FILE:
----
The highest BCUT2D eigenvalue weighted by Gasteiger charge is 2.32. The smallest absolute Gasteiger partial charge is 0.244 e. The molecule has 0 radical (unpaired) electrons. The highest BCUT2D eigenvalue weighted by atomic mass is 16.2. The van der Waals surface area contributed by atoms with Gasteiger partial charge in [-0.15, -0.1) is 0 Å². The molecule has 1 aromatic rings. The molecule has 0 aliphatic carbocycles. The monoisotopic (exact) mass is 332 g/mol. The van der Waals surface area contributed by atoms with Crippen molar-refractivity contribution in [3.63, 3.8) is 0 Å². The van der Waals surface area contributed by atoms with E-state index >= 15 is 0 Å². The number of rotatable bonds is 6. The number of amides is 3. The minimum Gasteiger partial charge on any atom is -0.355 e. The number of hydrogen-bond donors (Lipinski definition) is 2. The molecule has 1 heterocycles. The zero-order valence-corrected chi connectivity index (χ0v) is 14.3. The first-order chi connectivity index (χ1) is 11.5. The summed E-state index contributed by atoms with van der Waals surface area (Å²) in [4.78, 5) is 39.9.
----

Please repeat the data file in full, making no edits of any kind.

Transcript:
The highest BCUT2D eigenvalue weighted by Gasteiger charge is 2.32. The smallest absolute Gasteiger partial charge is 0.244 e. The molecule has 0 radical (unpaired) electrons. The highest BCUT2D eigenvalue weighted by atomic mass is 16.2. The van der Waals surface area contributed by atoms with Gasteiger partial charge in [-0.15, -0.1) is 0 Å². The molecule has 1 aromatic rings. The molecule has 0 aliphatic carbocycles. The monoisotopic (exact) mass is 332 g/mol. The van der Waals surface area contributed by atoms with Crippen molar-refractivity contribution in [3.63, 3.8) is 0 Å². The van der Waals surface area contributed by atoms with E-state index >= 15 is 0 Å². The number of rotatable bonds is 6. The number of amides is 3. The minimum Gasteiger partial charge on any atom is -0.355 e. The number of hydrogen-bond donors (Lipinski definition) is 2. The molecule has 1 heterocycles. The zero-order valence-corrected chi connectivity index (χ0v) is 14.3. The first-order chi connectivity index (χ1) is 11.5. The summed E-state index contributed by atoms with van der Waals surface area (Å²) in [4.78, 5) is 39.9.